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This repository contains TensorFlow and Torch7 implementations of TI-pooling (transformation-invariant pooling) from the following paper:

  • "TI-pooling: transformation-invariant pooling for feature learning in Convolutional Neural Networks" D. Laptev, N. Savinov, J.M. Buhmann, M. Pollefeys, CVPR 2016. Pdf, bibtex:
  title={TI-POOLING: transformation-invariant pooling for feature learning in Convolutional Neural Networks},
  author={Laptev, Dmitry and Savinov, Nikolay and Buhmann, Joachim M and Pollefeys, Marc},
  booktitle={Proceedings of the IEEE Conference on Computer Vision and Pattern Recognition},

Update February 2017. TensorFlow implementation is ready! You can independently use either Torch7 or TensorFlow implementations or both: the code is structured very similarly. Scroll to "Instructions for Linux" for the details.

The original paper provides experimental evaluation on three datasets. This repository contains source codes for one of these experiments: mnist-rot dataset, consisting of 12k training images of randomly rotated digits.

What is TI-pooling?

TI-pooling is a simple technique that allows to make a Convolutional Neural Networks (CNN) transformation-invariant. I.e. given a set of nuisance transformations (such as rotations, scale, shifts, illumination changes, etc.), TI-pooling guarantees that the output of the network will not to depend on whether the input image was transformed or not.

Why TI-pooling and not data augmentation?

Comparing to the very commonly used data augmentation, TI-pooling finds canonical orientation of input samples, and learns mostly from these samples. It means that the network does not have to learn different paths (features) for different transformations of the same object. This results in the following effects:

  • CNN with TI-pooling achieves similar or better results with smaller models.
  • Training is often done faster than for networks with augmentation.
  • It imposes internal regularization, making it harder to overfit.
  • It has theoretical guarantees on transformation-invariance.

How does TI-pooling work?

TI-pooling pipeline

  • First, input image (a) is transformed according to the considered set of transformations to obtain a set of new image instances (b).
  • For every transformed image, a parallel instance of partial siamese network is initialized, consisting only of convolutional and subsampling layers (two copies are shown in the top and in the bottom of the figure).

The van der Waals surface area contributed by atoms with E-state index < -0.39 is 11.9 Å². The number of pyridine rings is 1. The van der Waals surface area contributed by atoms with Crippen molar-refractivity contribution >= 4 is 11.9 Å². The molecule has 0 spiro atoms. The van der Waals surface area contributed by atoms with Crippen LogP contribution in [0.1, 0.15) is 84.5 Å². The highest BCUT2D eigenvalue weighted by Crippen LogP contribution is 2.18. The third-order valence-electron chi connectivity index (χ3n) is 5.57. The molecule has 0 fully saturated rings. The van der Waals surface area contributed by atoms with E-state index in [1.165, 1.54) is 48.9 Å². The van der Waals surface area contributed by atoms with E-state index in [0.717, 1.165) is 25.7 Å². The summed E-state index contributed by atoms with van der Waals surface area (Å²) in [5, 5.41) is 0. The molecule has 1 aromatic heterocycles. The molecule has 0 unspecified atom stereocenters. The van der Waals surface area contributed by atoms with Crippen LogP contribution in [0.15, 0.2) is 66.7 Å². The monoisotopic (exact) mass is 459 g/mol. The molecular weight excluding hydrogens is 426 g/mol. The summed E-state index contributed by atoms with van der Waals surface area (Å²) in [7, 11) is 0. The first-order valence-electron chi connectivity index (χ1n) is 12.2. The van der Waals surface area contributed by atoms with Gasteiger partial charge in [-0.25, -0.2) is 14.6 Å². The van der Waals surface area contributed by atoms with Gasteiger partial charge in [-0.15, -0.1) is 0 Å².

• Every instance is then passed through a sequence of convolutional (c, e) and subsampling layers (d), until the vector of scalars is not achieved (e). This vector of scalars is composed of image features learned by the network.
  • Then TI-pooling (element-wise maximum) (g) is applied on the feature vectors to obtain a vector of transformation-invariant features (h).
  • This vector then serves as an input to a fully-connected layer (i), possibly with dropout, and further propagates to the network output (j).
  • Because of the weight-sharing between parallel siamese layers, the actual model requires the same amount of memory as just one convolutional neural network.
  • TI-pooling ensures that the actual training of each features parameters is performed on the most representative instance.

Any caveats?

One needs to be really sure to introduce transformation-invariance: in some real-world problems some transformation can seem like an nuisance factor, but can be in fact useful. E.g. rotation-invariance does not work well for natural objects, because most natural objects have a "default" orientation, which helps us to recognize them (an upside-down animal is usually harder to recognize, not only for a CNN, but also for a human being). Same rotation-invariance proved to be very useful for cell recognition, where orientation is essentially random.

Also, while training time is comparable and usually faster than with data augmentation, the testing time increases linearly with the number of transformations.

Instructions for Linux

First run ./ to download the dataset, it will be stored in the root directory. Then, depending on the framework you want to use, navigate to the corresponding directory and start training by calling rot_mnist12K file.

  • For TensorFlow: cd tensorflow; python
  • For Torch7: cd torch; th rot_mnist12K.lua

The code was tested for the following configuration:

  • TensorFlow version: 0.11.0rc0 with Python 2.7.13, NumPy 1.11.3, SciPy 0.18.1.
  • Nvidia Titan X, cuda/7.5.18, cudnn/v5.1.
  • Torch7 commit ed547376d552346afc69a937c6b36cf9ea9d1135 (12 September 2016).